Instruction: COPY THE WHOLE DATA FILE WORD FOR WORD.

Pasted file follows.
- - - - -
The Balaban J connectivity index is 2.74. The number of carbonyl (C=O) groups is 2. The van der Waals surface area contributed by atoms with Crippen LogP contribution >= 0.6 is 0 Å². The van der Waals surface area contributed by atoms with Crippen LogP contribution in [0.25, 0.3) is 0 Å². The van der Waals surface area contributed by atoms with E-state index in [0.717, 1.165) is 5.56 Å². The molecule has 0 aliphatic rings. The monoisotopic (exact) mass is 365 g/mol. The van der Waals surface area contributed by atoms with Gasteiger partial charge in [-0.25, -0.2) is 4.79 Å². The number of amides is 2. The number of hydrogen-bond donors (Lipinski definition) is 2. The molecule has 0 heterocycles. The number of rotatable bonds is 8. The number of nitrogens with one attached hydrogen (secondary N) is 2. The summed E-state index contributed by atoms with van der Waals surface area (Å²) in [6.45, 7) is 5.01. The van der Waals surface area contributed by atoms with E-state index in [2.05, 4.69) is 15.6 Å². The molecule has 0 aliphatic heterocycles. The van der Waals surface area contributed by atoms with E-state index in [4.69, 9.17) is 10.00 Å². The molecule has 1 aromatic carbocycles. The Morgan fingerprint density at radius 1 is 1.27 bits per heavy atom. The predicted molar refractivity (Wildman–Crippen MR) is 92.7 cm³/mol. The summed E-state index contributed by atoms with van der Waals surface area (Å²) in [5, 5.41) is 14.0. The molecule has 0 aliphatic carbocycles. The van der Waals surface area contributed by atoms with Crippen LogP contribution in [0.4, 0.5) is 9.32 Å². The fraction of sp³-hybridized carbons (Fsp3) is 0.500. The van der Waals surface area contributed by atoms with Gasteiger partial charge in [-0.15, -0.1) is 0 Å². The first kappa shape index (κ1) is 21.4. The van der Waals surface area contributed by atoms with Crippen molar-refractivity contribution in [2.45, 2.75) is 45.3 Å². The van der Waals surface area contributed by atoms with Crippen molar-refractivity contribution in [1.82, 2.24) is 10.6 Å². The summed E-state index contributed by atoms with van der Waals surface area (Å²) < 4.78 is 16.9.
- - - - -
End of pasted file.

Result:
The Balaban J connectivity index is 2.74. The number of carbonyl (C=O) groups is 2. The van der Waals surface area contributed by atoms with Crippen LogP contribution >= 0.6 is 0 Å². The van der Waals surface area contributed by atoms with Crippen LogP contribution in [0.25, 0.3) is 0 Å². The van der Waals surface area contributed by atoms with E-state index in [0.717, 1.165) is 5.56 Å². The molecule has 0 aliphatic rings. The monoisotopic (exact) mass is 365 g/mol. The van der Waals surface area contributed by atoms with Gasteiger partial charge in [-0.25, -0.2) is 4.79 Å². The number of amides is 2. The number of hydrogen-bond donors (Lipinski definition) is 2. The molecule has 0 heterocycles. The number of rotatable bonds is 8. The number of nitrogens with one attached hydrogen (secondary N) is 2. The summed E-state index contributed by atoms with van der Waals surface area (Å²) in [6.45, 7) is 5.01. The van der Waals surface area contributed by atoms with E-state index in [2.05, 4.69) is 15.6 Å². The molecule has 0 aliphatic heterocycles. The van der Waals surface area contributed by atoms with E-state index in [4.69, 9.17) is 10.00 Å². The molecule has 1 aromatic carbocycles. The Morgan fingerprint density at radius 1 is 1.27 bits per heavy atom. The predicted molar refractivity (Wildman–Crippen MR) is 92.7 cm³/mol. The summed E-state index contributed by atoms with van der Waals surface area (Å²) in [5, 5.41) is 14.0. The molecule has 0 aliphatic carbocycles. The van der Waals surface area contributed by atoms with Crippen LogP contribution in [0.4, 0.5) is 9.32 Å². The fraction of sp³-hybridized carbons (Fsp3) is 0.500. The van der Waals surface area contributed by atoms with Gasteiger partial charge in [-0.15, -0.1) is 0 Å². The first kappa shape index (κ1) is 21.4. The van der Waals surface area contributed by atoms with Crippen molar-refractivity contribution in [2.45, 2.75) is 45.3 Å². The van der Waals surface area contributed by atoms with Crippen molar-refractivity contribution in [1.82, 2.24) is 10.6 Å². The summed E-state index contributed by atoms with van der Waals surface area (Å²) < 4.78 is 16.9.